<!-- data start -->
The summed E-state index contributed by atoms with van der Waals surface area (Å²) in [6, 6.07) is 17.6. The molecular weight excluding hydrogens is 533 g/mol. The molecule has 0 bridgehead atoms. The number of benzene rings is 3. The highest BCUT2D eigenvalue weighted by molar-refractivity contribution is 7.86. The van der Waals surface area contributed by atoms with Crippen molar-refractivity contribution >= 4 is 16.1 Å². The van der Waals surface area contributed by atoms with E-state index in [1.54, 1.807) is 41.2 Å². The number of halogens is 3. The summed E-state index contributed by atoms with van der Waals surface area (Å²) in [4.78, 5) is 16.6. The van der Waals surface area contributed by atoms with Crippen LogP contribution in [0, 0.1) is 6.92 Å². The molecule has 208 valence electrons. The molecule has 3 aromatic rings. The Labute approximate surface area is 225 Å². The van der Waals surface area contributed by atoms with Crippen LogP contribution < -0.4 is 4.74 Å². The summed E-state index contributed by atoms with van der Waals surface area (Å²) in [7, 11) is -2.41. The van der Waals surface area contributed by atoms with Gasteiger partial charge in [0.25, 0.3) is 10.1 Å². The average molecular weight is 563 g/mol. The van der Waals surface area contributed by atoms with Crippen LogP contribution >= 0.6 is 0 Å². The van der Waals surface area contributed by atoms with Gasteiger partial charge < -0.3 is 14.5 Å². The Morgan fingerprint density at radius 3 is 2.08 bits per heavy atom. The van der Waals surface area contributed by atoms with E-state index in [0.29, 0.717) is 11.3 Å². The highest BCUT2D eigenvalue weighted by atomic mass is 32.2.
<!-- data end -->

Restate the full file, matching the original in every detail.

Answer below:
The summed E-state index contributed by atoms with van der Waals surface area (Å²) in [6, 6.07) is 17.6. The molecular weight excluding hydrogens is 533 g/mol. The molecule has 0 bridgehead atoms. The number of benzene rings is 3. The highest BCUT2D eigenvalue weighted by molar-refractivity contribution is 7.86. The van der Waals surface area contributed by atoms with Crippen molar-refractivity contribution >= 4 is 16.1 Å². The van der Waals surface area contributed by atoms with E-state index in [1.54, 1.807) is 41.2 Å². The number of halogens is 3. The summed E-state index contributed by atoms with van der Waals surface area (Å²) in [4.78, 5) is 16.6. The van der Waals surface area contributed by atoms with Crippen LogP contribution in [0, 0.1) is 6.92 Å². The molecule has 208 valence electrons. The molecule has 3 aromatic rings. The Labute approximate surface area is 225 Å². The van der Waals surface area contributed by atoms with Crippen LogP contribution < -0.4 is 4.74 Å². The summed E-state index contributed by atoms with van der Waals surface area (Å²) in [7, 11) is -2.41. The van der Waals surface area contributed by atoms with Gasteiger partial charge in [0.25, 0.3) is 10.1 Å². The average molecular weight is 563 g/mol. The van der Waals surface area contributed by atoms with Crippen LogP contribution >= 0.6 is 0 Å². The van der Waals surface area contributed by atoms with Gasteiger partial charge < -0.3 is 14.5 Å². The Morgan fingerprint density at radius 3 is 2.08 bits per heavy atom. The van der Waals surface area contributed by atoms with E-state index in [0.29, 0.717) is 11.3 Å². The highest BCUT2D eigenvalue weighted by atomic mass is 32.2.